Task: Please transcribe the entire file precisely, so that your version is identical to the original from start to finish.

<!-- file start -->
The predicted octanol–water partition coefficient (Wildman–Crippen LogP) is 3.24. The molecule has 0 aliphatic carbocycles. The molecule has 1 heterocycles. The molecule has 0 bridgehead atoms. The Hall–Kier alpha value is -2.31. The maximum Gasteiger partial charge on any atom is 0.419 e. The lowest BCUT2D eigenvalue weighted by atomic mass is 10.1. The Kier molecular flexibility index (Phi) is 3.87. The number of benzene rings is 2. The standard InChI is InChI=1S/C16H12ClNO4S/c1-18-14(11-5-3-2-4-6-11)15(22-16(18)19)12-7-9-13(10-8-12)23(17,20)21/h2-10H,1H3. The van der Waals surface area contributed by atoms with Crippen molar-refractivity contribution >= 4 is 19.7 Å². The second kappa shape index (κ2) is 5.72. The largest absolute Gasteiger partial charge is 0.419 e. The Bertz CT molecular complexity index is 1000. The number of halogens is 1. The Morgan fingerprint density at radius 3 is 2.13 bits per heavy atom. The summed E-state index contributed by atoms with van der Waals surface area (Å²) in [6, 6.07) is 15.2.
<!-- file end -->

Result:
The predicted octanol–water partition coefficient (Wildman–Crippen LogP) is 3.24. The molecule has 0 aliphatic carbocycles. The molecule has 1 heterocycles. The molecule has 0 bridgehead atoms. The Hall–Kier alpha value is -2.31. The maximum Gasteiger partial charge on any atom is 0.419 e. The lowest BCUT2D eigenvalue weighted by atomic mass is 10.1. The Kier molecular flexibility index (Phi) is 3.87. The number of benzene rings is 2. The standard InChI is InChI=1S/C16H12ClNO4S/c1-18-14(11-5-3-2-4-6-11)15(22-16(18)19)12-7-9-13(10-8-12)23(17,20)21/h2-10H,1H3. The van der Waals surface area contributed by atoms with Crippen molar-refractivity contribution >= 4 is 19.7 Å². The second kappa shape index (κ2) is 5.72. The largest absolute Gasteiger partial charge is 0.419 e. The Bertz CT molecular complexity index is 1000. The number of halogens is 1. The Morgan fingerprint density at radius 3 is 2.13 bits per heavy atom. The summed E-state index contributed by atoms with van der Waals surface area (Å²) in [6, 6.07) is 15.2.